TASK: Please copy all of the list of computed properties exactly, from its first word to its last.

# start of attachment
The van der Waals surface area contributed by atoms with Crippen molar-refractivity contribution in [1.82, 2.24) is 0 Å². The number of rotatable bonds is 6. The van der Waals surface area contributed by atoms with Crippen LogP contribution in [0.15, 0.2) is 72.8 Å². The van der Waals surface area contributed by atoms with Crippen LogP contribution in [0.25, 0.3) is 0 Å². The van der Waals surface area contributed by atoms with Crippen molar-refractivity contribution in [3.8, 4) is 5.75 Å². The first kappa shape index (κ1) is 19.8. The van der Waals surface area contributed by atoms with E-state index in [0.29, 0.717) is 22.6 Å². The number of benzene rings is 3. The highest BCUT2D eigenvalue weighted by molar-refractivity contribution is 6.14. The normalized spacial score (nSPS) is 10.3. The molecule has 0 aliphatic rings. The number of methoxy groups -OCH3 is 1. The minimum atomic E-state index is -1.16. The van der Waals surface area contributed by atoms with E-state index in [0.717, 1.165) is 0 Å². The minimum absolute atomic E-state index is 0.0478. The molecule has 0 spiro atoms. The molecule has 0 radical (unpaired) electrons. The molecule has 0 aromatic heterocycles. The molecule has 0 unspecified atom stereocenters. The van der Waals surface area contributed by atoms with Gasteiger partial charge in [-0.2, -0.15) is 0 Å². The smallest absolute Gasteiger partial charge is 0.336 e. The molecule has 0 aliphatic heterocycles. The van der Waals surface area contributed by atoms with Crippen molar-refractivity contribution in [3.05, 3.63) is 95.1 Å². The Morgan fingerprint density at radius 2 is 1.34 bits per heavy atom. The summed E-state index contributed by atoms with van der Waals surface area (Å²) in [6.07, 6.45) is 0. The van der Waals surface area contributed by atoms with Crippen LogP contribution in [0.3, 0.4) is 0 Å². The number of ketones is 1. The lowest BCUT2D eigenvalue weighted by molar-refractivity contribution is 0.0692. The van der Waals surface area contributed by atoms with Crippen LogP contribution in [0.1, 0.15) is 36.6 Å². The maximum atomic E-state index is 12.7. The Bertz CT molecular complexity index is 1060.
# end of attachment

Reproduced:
The van der Waals surface area contributed by atoms with Crippen molar-refractivity contribution in [1.82, 2.24) is 0 Å². The number of rotatable bonds is 6. The van der Waals surface area contributed by atoms with Crippen LogP contribution in [0.15, 0.2) is 72.8 Å². The van der Waals surface area contributed by atoms with Crippen LogP contribution in [0.25, 0.3) is 0 Å². The van der Waals surface area contributed by atoms with Crippen molar-refractivity contribution in [3.8, 4) is 5.75 Å². The first kappa shape index (κ1) is 19.8. The van der Waals surface area contributed by atoms with E-state index in [0.29, 0.717) is 22.6 Å². The number of benzene rings is 3. The highest BCUT2D eigenvalue weighted by molar-refractivity contribution is 6.14. The normalized spacial score (nSPS) is 10.3. The molecule has 0 aliphatic rings. The number of methoxy groups -OCH3 is 1. The minimum atomic E-state index is -1.16. The van der Waals surface area contributed by atoms with E-state index in [0.717, 1.165) is 0 Å². The minimum absolute atomic E-state index is 0.0478. The molecule has 0 spiro atoms. The molecule has 0 radical (unpaired) electrons. The molecule has 0 aromatic heterocycles. The molecule has 0 unspecified atom stereocenters. The van der Waals surface area contributed by atoms with Gasteiger partial charge in [-0.2, -0.15) is 0 Å². The smallest absolute Gasteiger partial charge is 0.336 e. The molecule has 0 aliphatic heterocycles. The van der Waals surface area contributed by atoms with Crippen molar-refractivity contribution in [3.05, 3.63) is 95.1 Å². The Morgan fingerprint density at radius 2 is 1.34 bits per heavy atom. The summed E-state index contributed by atoms with van der Waals surface area (Å²) in [6.07, 6.45) is 0. The van der Waals surface area contributed by atoms with Crippen LogP contribution in [0.3, 0.4) is 0 Å². The number of ketones is 1. The lowest BCUT2D eigenvalue weighted by molar-refractivity contribution is 0.0692. The van der Waals surface area contributed by atoms with Crippen LogP contribution in [0.1, 0.15) is 36.6 Å². The maximum atomic E-state index is 12.7. The Bertz CT molecular complexity index is 1060.